Homelessness in Melbourne has reached a new lowpoint with a 74% increase of people sleeping rough over the last 2 years, according to the City of Melbourne’s 2016 StreetCount. Research showed that there are over 22.500 people homeless in the state of Victoria, from which 5% sleeps rough.
“People don’t come for help because of a stigma, they don’t want to admit they’re homeless,” says Ian Gott from the Council to Homeless Persons. Gott also says admitting to homelessness feels as a shame and a national plan is needed in order to end homelessness.
Homelessness is not just the man sleeping on the street, he says referring to secondary and tertiary homelessness whereby people are moving between temporary shelters, reside with other households or live in boarding houses on medium or long-term basis.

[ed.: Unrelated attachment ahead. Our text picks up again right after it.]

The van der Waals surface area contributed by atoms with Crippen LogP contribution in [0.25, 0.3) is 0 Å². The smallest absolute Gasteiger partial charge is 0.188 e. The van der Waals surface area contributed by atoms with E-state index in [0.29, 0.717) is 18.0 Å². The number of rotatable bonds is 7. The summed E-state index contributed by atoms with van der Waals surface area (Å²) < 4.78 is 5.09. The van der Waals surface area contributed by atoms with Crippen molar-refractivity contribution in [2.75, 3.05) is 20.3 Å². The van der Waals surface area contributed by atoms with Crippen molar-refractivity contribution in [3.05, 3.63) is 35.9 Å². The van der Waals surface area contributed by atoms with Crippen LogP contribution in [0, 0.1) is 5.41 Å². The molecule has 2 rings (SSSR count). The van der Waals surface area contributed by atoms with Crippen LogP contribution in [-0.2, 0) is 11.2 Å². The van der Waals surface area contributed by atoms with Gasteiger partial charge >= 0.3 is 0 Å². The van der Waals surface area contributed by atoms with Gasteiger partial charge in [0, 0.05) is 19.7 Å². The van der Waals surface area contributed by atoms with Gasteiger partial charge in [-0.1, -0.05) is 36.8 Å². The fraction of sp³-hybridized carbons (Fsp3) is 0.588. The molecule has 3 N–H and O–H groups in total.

Jeff has been asked to leave by the police many times, but says he simply has no other place to go.
Not everyone agrees that a stigma is a cause of the problem. “We’re not afraid to ask, there’s just not much help,” says Jeff, who has been living on the streets of Melbourne for the last 4 years. “We can get everything [blankets, food, showers – Ed.] except the main thing, a home.” He also stresses that City Council should talk to the homeless, instead of just to organizations.
Lord Mayor Robert Doyle says in a reaction to the StreetCount that there’s no easy fix to the issue and that there needs to be a focus on the underlying cause.
But City Council’s attempt to reduce homelessness in Melbourne by broadening the definition of camping in the Activities Local Law has caused a storm of protest.
During the Submissions Committee meetings on March 30 and April 6, questions were raised whether the proposed ban on homelessness would be in conflict with International Human Rights Law.
The proposed law would discriminate against homeless and Council would neglect their obligation to combat discrimination and stigma of homeless people, says Bill Swannie, College of Law & Justice (Victoria University).